A Brief History of the Harajuku Girls

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We’ve all heard the Gwen Stefani waxing lyrical about the Harajuku Girls and the Japanese street style that sees living dolls channel their comic book heroes. But where did it all begin and how much do we really know about the history of this quirky style phenomenon..?

The trend originated in the Harajuku area of Tokyo, in a district called Shibuya that spreads from Harajuku Station to Omotesando, with the epicentre being a side street named ‘Takeshita Dori’; lined with chic shops, fashion boutiques and used clothing stores where teenagers flock every Sunday to pick up the latest piece of eccentric clothing. Not only does Harajuku cater for the adolescent youth, it is also seen as a World Fashion hub with one of its main streets Omotesando, compared by some to the Champs-Elysees in Paris.

image 1 AHarajuku fashion first earned its stripes just after WWII when the ‘Washington Heights’ US Army barracks, were built – attracting a bunch of curious teenager’s, eager to see what all the ‘Western fashion’ fuss was about. In 1964, Washington Heights accommodated athletes from around the world as Japan hosted the Olympic Games – bringing with it a fresh crowd of potential Harajuku followers. Later, fashion designers settled in the area, calling themselves ‘the Harajuku tribe’ and by the late 1970’s Harajuku had turned into the ‘it’ place for the fashion conscious youth. By the 1990’s it had changed from a destination into a concept, which represented everything new, fresh and energetic.

Image 2Harajuku fashion is fundamentally all about having fun and being able to represent your personal style without the fear of judgement.  A key aspect of the style (predominantly pink dollesque dresses) is commonly described in Japan as ‘Kawaii’ – meaning cute or adorable, which in 2015, even got added to the Oxford English dictionary, as the trend took hold.

3 essential style inspirations for getting the Harajuku look just right, includes; ‘Gothic flair’ which incorporates ruffled knee-length dresses and elegant long coats.  ‘Cosplay’ (pronounced Kosupure), which is a subculture known for imitating manga or cartoon characters and of course ‘Decora’ – the super-bright style, worn with as many hair clips as your hair will allow!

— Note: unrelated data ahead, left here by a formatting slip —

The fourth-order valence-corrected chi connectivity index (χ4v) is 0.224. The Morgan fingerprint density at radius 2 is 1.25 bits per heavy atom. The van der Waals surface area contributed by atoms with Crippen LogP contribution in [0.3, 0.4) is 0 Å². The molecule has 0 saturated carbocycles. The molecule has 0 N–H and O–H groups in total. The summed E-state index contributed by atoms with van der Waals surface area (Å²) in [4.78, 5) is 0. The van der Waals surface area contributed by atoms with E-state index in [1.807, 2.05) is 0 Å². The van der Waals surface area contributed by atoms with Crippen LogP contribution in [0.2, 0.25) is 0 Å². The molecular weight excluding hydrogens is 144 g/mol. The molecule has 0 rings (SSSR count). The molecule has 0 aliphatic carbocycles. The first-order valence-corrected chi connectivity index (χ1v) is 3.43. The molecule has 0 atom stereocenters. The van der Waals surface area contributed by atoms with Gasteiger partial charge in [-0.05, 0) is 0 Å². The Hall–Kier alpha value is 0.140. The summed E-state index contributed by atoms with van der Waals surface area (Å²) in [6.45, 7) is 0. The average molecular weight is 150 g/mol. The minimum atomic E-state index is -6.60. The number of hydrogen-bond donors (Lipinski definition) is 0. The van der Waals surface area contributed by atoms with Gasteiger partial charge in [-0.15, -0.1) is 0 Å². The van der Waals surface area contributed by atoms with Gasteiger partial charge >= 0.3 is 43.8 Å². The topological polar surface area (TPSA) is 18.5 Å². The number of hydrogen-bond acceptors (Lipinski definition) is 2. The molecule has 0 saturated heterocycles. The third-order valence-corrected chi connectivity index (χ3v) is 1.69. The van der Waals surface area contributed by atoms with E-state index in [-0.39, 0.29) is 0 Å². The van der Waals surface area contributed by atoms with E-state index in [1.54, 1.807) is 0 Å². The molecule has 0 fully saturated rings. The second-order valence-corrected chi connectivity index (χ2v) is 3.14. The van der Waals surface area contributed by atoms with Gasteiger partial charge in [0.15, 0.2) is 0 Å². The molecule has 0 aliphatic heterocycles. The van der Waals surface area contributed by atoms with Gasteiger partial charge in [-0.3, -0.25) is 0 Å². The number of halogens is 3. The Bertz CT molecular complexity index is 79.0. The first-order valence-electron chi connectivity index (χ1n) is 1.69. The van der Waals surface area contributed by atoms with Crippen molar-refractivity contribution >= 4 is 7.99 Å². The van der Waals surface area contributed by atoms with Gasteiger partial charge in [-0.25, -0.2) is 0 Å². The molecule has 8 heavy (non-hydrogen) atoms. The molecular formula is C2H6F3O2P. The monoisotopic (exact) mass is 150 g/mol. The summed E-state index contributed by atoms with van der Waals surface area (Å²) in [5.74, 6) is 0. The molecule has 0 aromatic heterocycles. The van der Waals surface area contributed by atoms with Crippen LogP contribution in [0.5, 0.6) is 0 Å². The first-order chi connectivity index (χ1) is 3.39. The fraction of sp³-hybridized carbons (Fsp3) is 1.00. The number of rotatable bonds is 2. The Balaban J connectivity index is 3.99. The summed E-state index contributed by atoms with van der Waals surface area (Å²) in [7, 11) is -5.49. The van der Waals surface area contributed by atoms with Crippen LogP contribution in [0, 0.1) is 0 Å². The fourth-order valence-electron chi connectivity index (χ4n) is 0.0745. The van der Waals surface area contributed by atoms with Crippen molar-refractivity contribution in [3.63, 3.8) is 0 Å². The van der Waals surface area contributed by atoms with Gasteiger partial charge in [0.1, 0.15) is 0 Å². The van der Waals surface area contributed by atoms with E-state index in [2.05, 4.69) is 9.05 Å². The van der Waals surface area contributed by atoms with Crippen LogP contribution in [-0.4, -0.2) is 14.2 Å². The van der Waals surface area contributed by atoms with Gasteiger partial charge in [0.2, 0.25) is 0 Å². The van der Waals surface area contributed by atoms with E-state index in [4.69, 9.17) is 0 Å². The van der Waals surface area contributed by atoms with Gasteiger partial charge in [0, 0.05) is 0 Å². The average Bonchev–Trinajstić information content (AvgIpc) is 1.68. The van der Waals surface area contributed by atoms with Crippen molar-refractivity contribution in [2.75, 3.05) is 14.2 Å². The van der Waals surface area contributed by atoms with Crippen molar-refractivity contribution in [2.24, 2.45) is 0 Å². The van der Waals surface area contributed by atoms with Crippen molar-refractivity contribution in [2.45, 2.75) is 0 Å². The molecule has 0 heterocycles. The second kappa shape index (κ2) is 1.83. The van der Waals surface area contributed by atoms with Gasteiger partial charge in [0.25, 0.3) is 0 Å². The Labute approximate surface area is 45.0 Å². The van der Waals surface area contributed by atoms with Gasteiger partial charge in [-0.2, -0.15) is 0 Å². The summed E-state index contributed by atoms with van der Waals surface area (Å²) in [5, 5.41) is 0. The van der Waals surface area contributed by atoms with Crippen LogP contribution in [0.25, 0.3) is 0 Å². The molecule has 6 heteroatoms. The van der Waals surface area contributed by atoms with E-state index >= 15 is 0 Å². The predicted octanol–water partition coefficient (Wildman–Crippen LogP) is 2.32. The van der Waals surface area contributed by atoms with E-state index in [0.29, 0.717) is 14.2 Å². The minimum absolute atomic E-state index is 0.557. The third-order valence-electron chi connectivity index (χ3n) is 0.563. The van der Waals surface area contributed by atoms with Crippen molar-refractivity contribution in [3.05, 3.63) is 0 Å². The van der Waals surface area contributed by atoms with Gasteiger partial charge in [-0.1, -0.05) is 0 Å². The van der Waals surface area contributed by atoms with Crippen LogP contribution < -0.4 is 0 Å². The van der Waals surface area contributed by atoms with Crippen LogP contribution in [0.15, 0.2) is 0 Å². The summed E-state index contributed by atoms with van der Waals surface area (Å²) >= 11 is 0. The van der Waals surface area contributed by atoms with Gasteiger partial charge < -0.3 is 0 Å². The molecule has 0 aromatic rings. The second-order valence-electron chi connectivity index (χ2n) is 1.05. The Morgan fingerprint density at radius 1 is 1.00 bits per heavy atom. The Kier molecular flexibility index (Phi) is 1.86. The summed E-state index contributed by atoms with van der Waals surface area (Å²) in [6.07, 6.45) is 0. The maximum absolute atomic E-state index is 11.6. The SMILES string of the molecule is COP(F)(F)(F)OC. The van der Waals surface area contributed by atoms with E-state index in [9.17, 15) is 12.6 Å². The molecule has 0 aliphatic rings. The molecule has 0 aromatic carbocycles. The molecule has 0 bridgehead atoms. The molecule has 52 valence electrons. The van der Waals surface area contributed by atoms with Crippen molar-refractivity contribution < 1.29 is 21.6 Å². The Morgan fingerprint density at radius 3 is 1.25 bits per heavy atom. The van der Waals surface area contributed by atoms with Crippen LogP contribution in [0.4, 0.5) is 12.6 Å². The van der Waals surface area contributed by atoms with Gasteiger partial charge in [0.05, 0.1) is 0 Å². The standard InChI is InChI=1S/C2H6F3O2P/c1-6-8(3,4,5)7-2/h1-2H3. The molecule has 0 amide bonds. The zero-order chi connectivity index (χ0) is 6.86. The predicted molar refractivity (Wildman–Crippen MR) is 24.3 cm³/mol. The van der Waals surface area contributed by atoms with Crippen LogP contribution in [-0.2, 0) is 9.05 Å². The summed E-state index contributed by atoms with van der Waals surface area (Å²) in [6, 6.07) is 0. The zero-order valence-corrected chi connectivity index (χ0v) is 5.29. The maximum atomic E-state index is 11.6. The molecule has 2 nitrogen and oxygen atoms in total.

If you are lucky enough to make the trip to Japan, here are the top 3 shops to perfect the look:

  • La Foret is a shopping centre filled with shops bursting with Harajuku inspiration.
  • A trip to Tokyo wouldn’t be complete without a trip to ‘Wego’. Perfect for the affordable piece of Harajuku fashion and on par with the likes of H&M for popularity.
  • If you are not afraid to have a rummage to find what you are looking for then ACDC Rag is the place for you, for anything from gothic Lolita style to pastel pink Kawaii options

But, if you can’t make it as far as Tokyo, then Cutesy Kink in Hampshire is a shop and online store, stocking everything Japanese and Kawaii – from Cosplay to Goth girl.   image 4

Finally, as influential as the Harajuku girls are in Japan, they will never be the ‘original’ Japanese style icon.  That honour belongs to the traditional Geisha girls – dressed head to toe in brightly coloured kimonos, with their distinctive paper white faces and cherry red lips.  The Geisha (meaning ‘Person of the arts’) traditionally trains for 5 years in various forms of Japanese entertainment such as music, dance and poetry and are still present in society, despite their dwindling numbers.
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So, what are you waiting for?  Whether it be the quirky Harajuku look or the traditional Geisha inspired clothing, at the very least – isn’t it time to inject a little colour into your wardrobe for the Summer season..?

Written by: Reanna Dockrell

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